The samples were so-called B samples, which had been kept frozen over the years. Under cycling rules, the A and B samples must turn up positive before an athlete can be sanctioned.

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Armstrong proclaimed his innocence and lashed out at Tour de France director Jean-Marie Leblanc, long an Armstrong defender, who backed the report and said, "I was fooled. We were all fooled." Armstrong called Leblanc's comment "preposterous" and pointed out again that he's never failed a drug test.

As usual, there's plenty of ambiguity to go around, on top of the ambiguity that's always come with Armstrong's success.

That is: Did he really go from just another champion in the '90s to one of the greatest in history only because of single-minded determination and a brilliant nutritional and training strategy after his recovery from cancer, or did he have some illegal help?

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And despite all those negative drug tests, is it really possible that in a sport where performance enhancers were the coin of the realm -- the 1998 Tour de France was the site of the biggest sports drug bust in history at the time -- Armstrong not only won seven straight Tours, but he did so while standing nearly alone as an abstainer?

One way or the other, he's a hell of an athlete and a hell of a man, because he really did win those seven Tours. But was he just too good to be true?

The answer, of course: Maybe, maybe not.

International doping experts have been quoted disagreeing about whether EPO can survive and be detected in a sample frozen for so long, and the lab where the tests were conducted wouldn't confirm L'Equipe's report that the test in question belonged to Armstrong.

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There are also chain-of-evidence questions involved when a sample is 6 years old and is being used for a purpose different from the one for which it was given.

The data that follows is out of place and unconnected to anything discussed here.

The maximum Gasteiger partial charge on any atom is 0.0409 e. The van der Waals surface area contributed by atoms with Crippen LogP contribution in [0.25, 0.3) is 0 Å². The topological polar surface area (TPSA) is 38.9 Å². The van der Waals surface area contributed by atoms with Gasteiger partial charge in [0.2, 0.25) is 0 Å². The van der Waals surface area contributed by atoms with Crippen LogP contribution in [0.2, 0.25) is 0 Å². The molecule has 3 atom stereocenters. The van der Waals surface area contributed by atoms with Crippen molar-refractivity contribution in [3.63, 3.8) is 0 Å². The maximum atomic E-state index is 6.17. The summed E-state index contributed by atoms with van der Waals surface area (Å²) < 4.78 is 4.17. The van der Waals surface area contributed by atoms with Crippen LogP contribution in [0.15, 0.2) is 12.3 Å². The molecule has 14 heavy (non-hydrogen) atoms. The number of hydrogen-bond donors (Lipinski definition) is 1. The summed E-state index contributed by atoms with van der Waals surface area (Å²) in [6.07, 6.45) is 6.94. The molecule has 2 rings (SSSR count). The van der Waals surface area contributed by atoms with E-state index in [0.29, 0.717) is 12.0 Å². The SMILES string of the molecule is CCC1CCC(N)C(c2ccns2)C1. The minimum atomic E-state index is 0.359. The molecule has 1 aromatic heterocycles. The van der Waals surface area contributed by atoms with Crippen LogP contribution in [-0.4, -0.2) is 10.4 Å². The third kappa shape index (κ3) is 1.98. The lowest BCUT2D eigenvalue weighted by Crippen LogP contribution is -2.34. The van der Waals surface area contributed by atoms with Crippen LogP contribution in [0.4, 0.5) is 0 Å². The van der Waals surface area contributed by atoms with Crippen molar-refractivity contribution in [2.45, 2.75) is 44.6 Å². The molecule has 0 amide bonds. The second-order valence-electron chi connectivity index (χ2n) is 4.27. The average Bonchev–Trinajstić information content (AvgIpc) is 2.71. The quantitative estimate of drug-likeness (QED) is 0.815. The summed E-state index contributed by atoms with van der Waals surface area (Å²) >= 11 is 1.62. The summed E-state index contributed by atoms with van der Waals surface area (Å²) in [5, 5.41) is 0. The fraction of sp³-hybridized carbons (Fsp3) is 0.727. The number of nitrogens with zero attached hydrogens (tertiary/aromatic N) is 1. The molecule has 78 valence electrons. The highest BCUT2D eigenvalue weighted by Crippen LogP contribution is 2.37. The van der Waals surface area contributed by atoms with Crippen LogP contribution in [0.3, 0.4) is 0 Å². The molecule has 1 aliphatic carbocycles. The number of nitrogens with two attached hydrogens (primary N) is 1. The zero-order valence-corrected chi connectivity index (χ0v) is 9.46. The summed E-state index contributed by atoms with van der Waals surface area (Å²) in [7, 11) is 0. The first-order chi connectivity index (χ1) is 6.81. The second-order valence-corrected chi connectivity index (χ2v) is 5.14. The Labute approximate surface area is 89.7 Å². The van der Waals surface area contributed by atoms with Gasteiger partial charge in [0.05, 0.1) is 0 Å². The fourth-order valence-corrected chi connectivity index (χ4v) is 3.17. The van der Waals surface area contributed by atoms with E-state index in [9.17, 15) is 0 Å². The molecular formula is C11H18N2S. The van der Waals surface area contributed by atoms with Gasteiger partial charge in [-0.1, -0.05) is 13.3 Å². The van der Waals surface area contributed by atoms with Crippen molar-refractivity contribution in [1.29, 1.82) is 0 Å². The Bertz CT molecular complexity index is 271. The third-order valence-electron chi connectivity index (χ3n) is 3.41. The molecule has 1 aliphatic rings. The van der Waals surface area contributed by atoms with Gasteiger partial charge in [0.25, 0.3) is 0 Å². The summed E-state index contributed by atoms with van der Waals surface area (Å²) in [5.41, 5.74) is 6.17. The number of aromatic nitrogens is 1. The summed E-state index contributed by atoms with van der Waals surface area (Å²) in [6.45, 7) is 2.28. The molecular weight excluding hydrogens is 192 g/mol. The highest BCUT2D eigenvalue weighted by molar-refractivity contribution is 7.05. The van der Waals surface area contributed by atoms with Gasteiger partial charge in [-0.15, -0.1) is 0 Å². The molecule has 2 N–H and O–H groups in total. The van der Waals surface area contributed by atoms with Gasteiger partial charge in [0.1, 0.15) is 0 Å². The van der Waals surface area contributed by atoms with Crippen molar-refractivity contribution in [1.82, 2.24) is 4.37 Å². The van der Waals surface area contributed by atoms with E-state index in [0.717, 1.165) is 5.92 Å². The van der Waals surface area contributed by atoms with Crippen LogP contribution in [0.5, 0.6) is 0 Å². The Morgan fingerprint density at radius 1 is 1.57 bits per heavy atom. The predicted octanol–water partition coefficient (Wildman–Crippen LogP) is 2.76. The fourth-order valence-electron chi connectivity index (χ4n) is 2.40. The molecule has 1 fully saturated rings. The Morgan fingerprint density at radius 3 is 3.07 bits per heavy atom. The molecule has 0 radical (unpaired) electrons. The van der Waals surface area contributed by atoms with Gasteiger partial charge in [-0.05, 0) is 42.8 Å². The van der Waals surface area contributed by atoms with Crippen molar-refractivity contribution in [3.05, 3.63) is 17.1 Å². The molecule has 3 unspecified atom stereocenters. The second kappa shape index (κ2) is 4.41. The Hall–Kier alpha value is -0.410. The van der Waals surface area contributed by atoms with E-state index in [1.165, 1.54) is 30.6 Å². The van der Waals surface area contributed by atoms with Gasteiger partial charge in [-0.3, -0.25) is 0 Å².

On the other hand, L'Equipe, which is serious and respected worldwide, is owned by Amaury Sports Organisation, the same company that owns and runs the Tour de France. French anti-Lance feelings aside, if there's a conflict of interest, it points in the other direction.

Yeah, the French hate it that this Texan ran roughshod over their most famous sporting event, but he also did wonders for it. He raised its profile internationally, especially in the United States. But more important than that, he came along at a time when the Tour and the sport were one big doping story.

In 1998, the year before Armstrong started his winning streak, a traffic stop turned up 250 vials of EPO in a car belonging to the French Festina team. A few months before Armstrong's first win in the '99 Tour, cycling reporter Andrew Taber wrote in Salon that the sport of bicycle racing "may be on its deathbed."

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Times have changed and Lance Armstrong changed them. If there were some corporate edict to get Lance, it would be a classic case of Amaury Sports cutting off Armstrong's nose to spite its face. I'm not aware of too many large corporations that would torpedo the reputation of one of their most important properties for patriotic reasons.

Lance Armstrong sipping champagne as he glides down the Champs-Elysées on the way to his seventh straight Tour de France crown. How about that!

How about that?

Note: This story has been changed since its original publication.

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Previous column: Oh, Canada! Announcerless football